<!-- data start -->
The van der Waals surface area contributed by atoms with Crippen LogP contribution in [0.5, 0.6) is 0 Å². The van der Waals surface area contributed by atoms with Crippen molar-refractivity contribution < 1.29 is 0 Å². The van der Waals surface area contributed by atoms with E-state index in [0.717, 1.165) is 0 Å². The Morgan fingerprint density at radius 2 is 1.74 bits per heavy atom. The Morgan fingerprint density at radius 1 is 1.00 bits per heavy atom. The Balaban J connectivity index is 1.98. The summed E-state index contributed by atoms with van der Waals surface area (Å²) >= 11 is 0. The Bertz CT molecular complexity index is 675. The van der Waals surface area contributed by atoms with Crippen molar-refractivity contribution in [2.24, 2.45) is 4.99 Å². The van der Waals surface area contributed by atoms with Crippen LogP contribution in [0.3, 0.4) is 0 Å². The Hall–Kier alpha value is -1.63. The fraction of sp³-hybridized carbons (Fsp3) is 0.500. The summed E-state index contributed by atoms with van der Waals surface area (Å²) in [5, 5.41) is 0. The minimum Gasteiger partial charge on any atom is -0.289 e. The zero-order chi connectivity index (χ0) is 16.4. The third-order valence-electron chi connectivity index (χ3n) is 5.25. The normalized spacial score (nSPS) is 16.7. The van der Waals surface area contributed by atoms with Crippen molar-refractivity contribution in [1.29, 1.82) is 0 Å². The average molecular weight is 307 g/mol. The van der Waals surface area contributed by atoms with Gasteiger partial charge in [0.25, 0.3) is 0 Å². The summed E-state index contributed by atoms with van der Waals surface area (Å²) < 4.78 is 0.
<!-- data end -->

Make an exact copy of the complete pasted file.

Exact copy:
The van der Waals surface area contributed by atoms with Crippen LogP contribution in [0.5, 0.6) is 0 Å². The van der Waals surface area contributed by atoms with Crippen molar-refractivity contribution < 1.29 is 0 Å². The van der Waals surface area contributed by atoms with E-state index in [0.717, 1.165) is 0 Å². The Morgan fingerprint density at radius 2 is 1.74 bits per heavy atom. The Morgan fingerprint density at radius 1 is 1.00 bits per heavy atom. The Balaban J connectivity index is 1.98. The summed E-state index contributed by atoms with van der Waals surface area (Å²) >= 11 is 0. The Bertz CT molecular complexity index is 675. The van der Waals surface area contributed by atoms with Crippen molar-refractivity contribution in [2.24, 2.45) is 4.99 Å². The van der Waals surface area contributed by atoms with Crippen LogP contribution in [0.3, 0.4) is 0 Å². The Hall–Kier alpha value is -1.63. The fraction of sp³-hybridized carbons (Fsp3) is 0.500. The summed E-state index contributed by atoms with van der Waals surface area (Å²) in [5, 5.41) is 0. The minimum Gasteiger partial charge on any atom is -0.289 e. The zero-order chi connectivity index (χ0) is 16.4. The third-order valence-electron chi connectivity index (χ3n) is 5.25. The normalized spacial score (nSPS) is 16.7. The van der Waals surface area contributed by atoms with Crippen molar-refractivity contribution in [1.29, 1.82) is 0 Å². The average molecular weight is 307 g/mol. The van der Waals surface area contributed by atoms with Gasteiger partial charge in [0.25, 0.3) is 0 Å². The summed E-state index contributed by atoms with van der Waals surface area (Å²) < 4.78 is 0.